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Wednesday, 25 July, 2001, 18:28 GMT 19:28 UK
Relatives remember Concorde crash
Family members wept at an emotional memorial service
Families of the 113 victims of the Paris Concorde crash have gathered at Charles De Gaulle airport to mark the first anniversary of the disaster.

About 150 relatives of those who died held white roses and wept as a plaque dedicated to the victims was unveiled.

A plaque to the victims was unveiled
The supersonic airliner plunged into a hotel at the small town of Gonesse moments after taking off from Charles de Gaulle airport.

All the passengers and crew on board died and four people on the ground were killed.

The president of Air France, Jean-Cyril Spinetta, made a brief speech at the ceremony.

A poem was read and flowers were laid by the plaque. The ceremony ended with a moment of silence.

A second plaque was placed in Air France's headquarters in memory of the 13 crew members who died in the accident. Air France staff around the world observed a minute's silence.

The crash site in the northern Paris suburbs was opened for the first time to allow mourners to grieve on the spot where the plane plunged to the ground.

The area has been sealed off over the past year while a judicial investigation into the crash continues. The ground is still contaminated with fuel.

A multi-faith service is taking place on Wednesday evening at the Saint Sulpice church in Paris's Latin quarter. Family members will be joined by government officials, including French Transport Minister Jean-Claude Gayssot and members of Air France's management.

Concorde on fire
After the fire broke out, the pilots were helpless
Earlier this year, relatives agreed a compensation deal with Air France believed to be worth $150m.

Residents of Gonesse paid their respects at a simple ceremony near the site, laying wreaths and observing a minute's silence.

They remembered the horror they felt as they saw the plane heading towards their homes.

"I saw the Concorde coming towards me and I thought my last seconds had come," said Gonesse resident Patrick Tesse.

Train of events

Concorde Flight AF4590 flew for just one minute on 25 July before ploughing into a small hotel at Gonesse.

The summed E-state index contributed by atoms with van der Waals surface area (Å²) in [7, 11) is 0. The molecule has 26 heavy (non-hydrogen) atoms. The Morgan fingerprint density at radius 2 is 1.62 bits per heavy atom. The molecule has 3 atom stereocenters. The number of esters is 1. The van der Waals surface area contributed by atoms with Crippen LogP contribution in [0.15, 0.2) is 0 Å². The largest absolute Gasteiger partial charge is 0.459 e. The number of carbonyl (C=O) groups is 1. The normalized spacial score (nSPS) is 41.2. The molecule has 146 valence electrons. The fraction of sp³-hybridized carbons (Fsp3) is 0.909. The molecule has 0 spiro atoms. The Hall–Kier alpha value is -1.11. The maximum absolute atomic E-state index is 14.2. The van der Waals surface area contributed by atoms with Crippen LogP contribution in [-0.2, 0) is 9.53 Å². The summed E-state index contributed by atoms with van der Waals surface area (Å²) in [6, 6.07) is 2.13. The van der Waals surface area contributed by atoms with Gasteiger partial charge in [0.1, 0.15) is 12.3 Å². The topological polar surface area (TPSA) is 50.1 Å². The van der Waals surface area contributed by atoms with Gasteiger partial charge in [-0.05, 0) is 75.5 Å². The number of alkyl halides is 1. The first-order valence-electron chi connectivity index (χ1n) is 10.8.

Concorde taking off
Concorde is due to fly again in the autumn
Shortly after take-off the control tower radioed Concorde's crew warning, "you have flames behind you, you have flames behind you".

The pilots started an emergency landing attempt at the nearby Le Bourget airport, but it was hopeless.

They could not gain height, increase speed or pull in the undercarriage.

Investigations have revealed the plane hit a piece of metal on the runway, bursting a tyre which then threw up debris, puncturing the fuel tanks and causing the fatal fire.

Although there was speculation that the plane may have been overloaded or poorly maintained, an interim report by French air investigators on Monday rejected these theories and confirmed that the burst tyre was the cause of the crash.

Airborne again

Concorde flights have been grounded since the tragedy but British Airways plans to resume service in September.

Air France, Concorde's other operator, is set to follow, taking to the skies again in October.

Since the accident 17m has been spent improving the safety of the aircraft.

Fuel tanks have been reinforced and the plane's wheels redesigned.

The re-designed Concorde completed a successful test-flight last week, taking off from London's Heathrow airport and flying over Iceland before returning to the Royal Air Force base at Brize Norton.

The BBC's Jon Sopel
"Local people are angry that there seems to be more concern about the plane than the people who perished"

Return to the skies?

The investigation

The crash





See also:

23 Jul 01 | UK
Autumn return for Concorde
13 May 01 | Europe
Relatives accept Concorde cash
23 Jul 01 | Talking Point
Can Concorde regain its status?
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